A New Study Finds More Health Problems From Sitting Too Much

On top of physical health issues, a sedentary lifestyle may also cause mental health issues

Sitting is the new smoking. We’ve discussed it in depth before. Sitting for an extended period of time has been proven to have many negative effects on your physical health. Unfortunately, it’s a hard habit to break, especially for employees at office jobs.

It needs to be fixed, though. Since sedentary lifestyles have found to create higher risks of cancer, heart disease, obesity and more physical health issues. And if that doesn’t convince you, a recent study has found that sitting for too long may also harm people’s mental health. Sitting for more than 6 hours a day has been linked with a higher risk of mental health issues such as anxiety and depression.

The study, led by scientist Michelle Kilpatrick at the University of Tasmania collected data from 3,367 government employees as a part of a broader health outreach program. They each filled out a psychological assessment for 4 weeks. Along with assessing symptoms for anxiety and depression, the study asked participants to complete scales assessing their levels of physical activity.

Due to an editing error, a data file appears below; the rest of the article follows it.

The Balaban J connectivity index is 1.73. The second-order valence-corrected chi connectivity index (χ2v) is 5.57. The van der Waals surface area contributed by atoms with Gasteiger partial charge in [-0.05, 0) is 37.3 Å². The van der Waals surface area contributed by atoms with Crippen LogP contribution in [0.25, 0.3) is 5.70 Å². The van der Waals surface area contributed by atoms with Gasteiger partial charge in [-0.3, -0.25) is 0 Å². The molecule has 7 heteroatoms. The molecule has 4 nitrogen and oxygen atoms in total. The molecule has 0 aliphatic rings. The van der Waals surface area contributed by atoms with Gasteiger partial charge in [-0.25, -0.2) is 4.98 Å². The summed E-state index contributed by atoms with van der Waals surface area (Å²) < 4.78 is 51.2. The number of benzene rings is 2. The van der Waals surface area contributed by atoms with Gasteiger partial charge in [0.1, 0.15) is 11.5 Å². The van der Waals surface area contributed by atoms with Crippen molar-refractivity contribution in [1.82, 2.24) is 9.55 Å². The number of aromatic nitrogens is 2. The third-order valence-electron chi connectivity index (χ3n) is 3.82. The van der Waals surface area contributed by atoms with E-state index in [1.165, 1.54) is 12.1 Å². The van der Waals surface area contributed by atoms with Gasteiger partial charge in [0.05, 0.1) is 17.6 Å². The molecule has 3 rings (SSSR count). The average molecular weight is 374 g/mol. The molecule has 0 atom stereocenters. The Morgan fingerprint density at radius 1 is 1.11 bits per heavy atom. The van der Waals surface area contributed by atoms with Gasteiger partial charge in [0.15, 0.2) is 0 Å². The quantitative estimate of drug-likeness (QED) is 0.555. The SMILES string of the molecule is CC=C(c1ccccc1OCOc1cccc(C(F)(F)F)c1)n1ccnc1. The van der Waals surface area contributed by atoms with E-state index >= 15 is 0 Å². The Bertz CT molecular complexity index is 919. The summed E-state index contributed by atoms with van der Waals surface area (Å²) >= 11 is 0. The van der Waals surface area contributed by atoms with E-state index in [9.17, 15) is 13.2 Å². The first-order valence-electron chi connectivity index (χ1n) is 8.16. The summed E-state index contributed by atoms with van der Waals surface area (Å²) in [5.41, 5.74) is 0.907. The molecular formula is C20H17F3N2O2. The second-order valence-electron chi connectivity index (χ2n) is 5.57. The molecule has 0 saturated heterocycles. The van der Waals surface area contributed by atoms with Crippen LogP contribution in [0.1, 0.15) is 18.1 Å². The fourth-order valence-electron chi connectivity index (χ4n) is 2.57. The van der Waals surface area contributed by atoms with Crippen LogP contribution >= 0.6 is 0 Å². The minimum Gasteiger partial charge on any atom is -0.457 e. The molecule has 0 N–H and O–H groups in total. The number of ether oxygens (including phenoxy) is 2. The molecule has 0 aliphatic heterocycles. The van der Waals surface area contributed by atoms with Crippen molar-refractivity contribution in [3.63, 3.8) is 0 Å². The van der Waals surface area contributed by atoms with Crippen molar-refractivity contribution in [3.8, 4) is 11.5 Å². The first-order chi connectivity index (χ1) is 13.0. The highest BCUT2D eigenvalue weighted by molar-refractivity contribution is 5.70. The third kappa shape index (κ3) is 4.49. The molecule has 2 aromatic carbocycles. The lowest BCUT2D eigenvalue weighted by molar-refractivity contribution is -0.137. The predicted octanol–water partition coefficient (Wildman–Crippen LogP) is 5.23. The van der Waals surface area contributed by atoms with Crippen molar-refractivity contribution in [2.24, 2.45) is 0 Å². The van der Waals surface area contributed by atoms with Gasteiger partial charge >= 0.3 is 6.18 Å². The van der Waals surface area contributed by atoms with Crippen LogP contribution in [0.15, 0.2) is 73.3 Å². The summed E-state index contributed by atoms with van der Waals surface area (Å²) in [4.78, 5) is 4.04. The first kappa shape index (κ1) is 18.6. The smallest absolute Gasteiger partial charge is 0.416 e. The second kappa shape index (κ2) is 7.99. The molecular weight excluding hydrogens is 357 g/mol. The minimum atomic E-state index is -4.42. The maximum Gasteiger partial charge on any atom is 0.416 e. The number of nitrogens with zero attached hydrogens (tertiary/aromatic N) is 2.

Related: WATCH: Is This the Answer to Moving More at Work?

Researchers found that there was a significant relationship between mental health and sitting. Those who reported sitting for more than 6 hours a day were found to have more symptoms of anxiety and depression than those who sat for less than 3 hours a day.

The study also found that those who worked out after work were not protected from the adverse effects of sitting. Even when they were physically active in their off hours, those who sat most of the day still showed higher rates of anxiety and depression than those who worked less than 3 hours a day.

The sedentary lifestyle office jobs create is detrimental to our mental and physical health. It’s about time we start switching over to standing desks, treadmill desks or other ways of staying active during office hours. Our well-being is at stake.